SOURCE: fluent

Fluent

October 08, 2014 09:30 ET

College Students Reveal the 'Care' and 'Care-Nots' of Personal Care

Fluent Survey Indicates Which Products Are Forever vs Just a Fling

BOSTON, MA--(Marketwired - Oct 8, 2014) - The good news for toothpaste and deodorant brands is that, when it comes to college students, their work is essentially done. For other personal care products, all bets are off. According to a recent survey of more than 1,100 18- to 26-year-old students nationwide by college marketing and insights agency Fluent, a full 75 percent of students said they stick with the toothpaste they grew up with, and 66 percent said they stick with the same deodorant brand. Shampoo, conditioner, soap, body-wash, shaving products, moisturizers and mouthwash, however, all fell to 50 percent or lower in terms of carry-over from the home front, posing a significant opportunity for brand prospecting. [See Infographic]

"With the exception of a few tried and true personal care products, such as the toothpaste your mom always bought you, college students are open to trying something new," said Michael Carey, EVP at Fluent. "They are focused on value, so performance and price matter a lot. Pretty packaging isn't going to do it for them nor is adding a high-profile celebrity in the mix that you think will draw their attention. A brand's reputation along with a recommendation from a friend or a chance to trial the product personally really go the furthest in driving exploration."

Appealing to Their Senses

When asked to rank the importance of certain personal care routines, 83 percent of respondents ranked body hygiene routines (including lots of showers) the most important, followed closely by teeth care and breath odor at 82 percent. Face and hair routine were considered less essential with 63 percent and 54 percent respectively. But when it comes to splurging or treating themselves to a special personal care product, shampoo takes the top spot with moisturizer and hair conditioner coming in second and third.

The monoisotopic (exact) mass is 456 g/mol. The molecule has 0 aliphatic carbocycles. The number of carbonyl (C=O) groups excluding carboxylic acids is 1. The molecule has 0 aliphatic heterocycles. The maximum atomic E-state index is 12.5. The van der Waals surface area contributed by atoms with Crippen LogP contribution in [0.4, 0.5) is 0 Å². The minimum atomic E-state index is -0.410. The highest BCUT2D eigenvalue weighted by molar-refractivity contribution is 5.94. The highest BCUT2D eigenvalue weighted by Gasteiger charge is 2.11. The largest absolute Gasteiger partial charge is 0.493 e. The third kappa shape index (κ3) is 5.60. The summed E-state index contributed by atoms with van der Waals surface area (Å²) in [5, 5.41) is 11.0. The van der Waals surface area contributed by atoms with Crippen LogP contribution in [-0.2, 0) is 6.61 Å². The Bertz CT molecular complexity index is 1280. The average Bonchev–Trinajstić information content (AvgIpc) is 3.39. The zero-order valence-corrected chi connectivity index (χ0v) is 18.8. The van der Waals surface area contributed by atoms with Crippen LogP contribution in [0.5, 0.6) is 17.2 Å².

Satisfying Their Curious Side

The clear majority of students, 61 percent, described themselves as "brand explorers," who find it fun to try new products and don't want to feel tied-down to one brand. In terms of what can trigger them to switch personal care products, hearing about a better product from someone they know was the number one trigger (46 percent), followed by lower prices (32 percent) and a new and improved version of a product from their current brand (14 percent). Curiously, students were less fatigued with current products than one might expect, with only 8 percent of students selecting "boredom" as a reason for switching.

In-store promotions and price cuts were ranked the most influential marketing tactics to entice students to try a new product, both receiving 70 percent of responses. These were followed by reviews (53 percent), free trials (46 percent) and coupons (43 percent). Social media and celebrity endorsements ranked surprisingly low in terms of influence with only 24 and 8 percent on responses respectively.

Going Big Box for Personal Care

When asked where they buy the majority of their personal care products, more than half (55 percent) said big box stores (e.g. Target, Walmart), with pharmacies (e.g. CVS, Walgreens) coming in second at 26 percent and grocery stores third at 15 percent. Only 3 percent said they shop online for personal care items and less than 1 percent said they buy on campus.

About Fluent: Specializing in "translating brands for the college world," Fluent works with clients who want to understand and engage College Millennial Consumers (CMCs) nationwide, both on- and off-campus. With a network encompassing more than 1,000 colleges and universities, Fluent's capabilities include campus activities and programs, College Millennial Consumer insights, digital and social media strategy and activations, and experiential programs. Clients have included major brands such as Kellogg's, Microsoft, Macy's, Jack in the Box, Skype, Zipcar, Kotex, Dove and L'Oreal. For more information, visit: www.fluentgrp.com.

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